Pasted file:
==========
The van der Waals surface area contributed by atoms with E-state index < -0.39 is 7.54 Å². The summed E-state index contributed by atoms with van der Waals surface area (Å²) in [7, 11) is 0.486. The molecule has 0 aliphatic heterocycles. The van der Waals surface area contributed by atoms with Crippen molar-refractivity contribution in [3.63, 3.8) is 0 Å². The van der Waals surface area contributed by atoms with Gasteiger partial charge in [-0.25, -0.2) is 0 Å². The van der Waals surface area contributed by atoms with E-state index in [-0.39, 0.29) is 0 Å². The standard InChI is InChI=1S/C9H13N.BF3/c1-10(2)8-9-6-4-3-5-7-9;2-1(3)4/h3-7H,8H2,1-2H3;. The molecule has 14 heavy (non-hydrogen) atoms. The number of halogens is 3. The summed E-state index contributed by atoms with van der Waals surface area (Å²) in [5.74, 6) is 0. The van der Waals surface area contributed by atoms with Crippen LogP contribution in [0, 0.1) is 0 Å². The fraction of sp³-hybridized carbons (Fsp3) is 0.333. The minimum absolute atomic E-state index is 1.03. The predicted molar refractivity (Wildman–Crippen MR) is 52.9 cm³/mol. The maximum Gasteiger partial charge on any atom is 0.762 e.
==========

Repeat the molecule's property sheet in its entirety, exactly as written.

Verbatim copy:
The van der Waals surface area contributed by atoms with E-state index < -0.39 is 7.54 Å². The summed E-state index contributed by atoms with van der Waals surface area (Å²) in [7, 11) is 0.486. The molecule has 0 aliphatic heterocycles. The van der Waals surface area contributed by atoms with Crippen molar-refractivity contribution in [3.63, 3.8) is 0 Å². The van der Waals surface area contributed by atoms with Gasteiger partial charge in [-0.25, -0.2) is 0 Å². The van der Waals surface area contributed by atoms with E-state index in [-0.39, 0.29) is 0 Å². The standard InChI is InChI=1S/C9H13N.BF3/c1-10(2)8-9-6-4-3-5-7-9;2-1(3)4/h3-7H,8H2,1-2H3;. The molecule has 14 heavy (non-hydrogen) atoms. The number of halogens is 3. The summed E-state index contributed by atoms with van der Waals surface area (Å²) in [5.74, 6) is 0. The van der Waals surface area contributed by atoms with Crippen LogP contribution in [0, 0.1) is 0 Å². The fraction of sp³-hybridized carbons (Fsp3) is 0.333. The minimum absolute atomic E-state index is 1.03. The predicted molar refractivity (Wildman–Crippen MR) is 52.9 cm³/mol. The maximum Gasteiger partial charge on any atom is 0.762 e.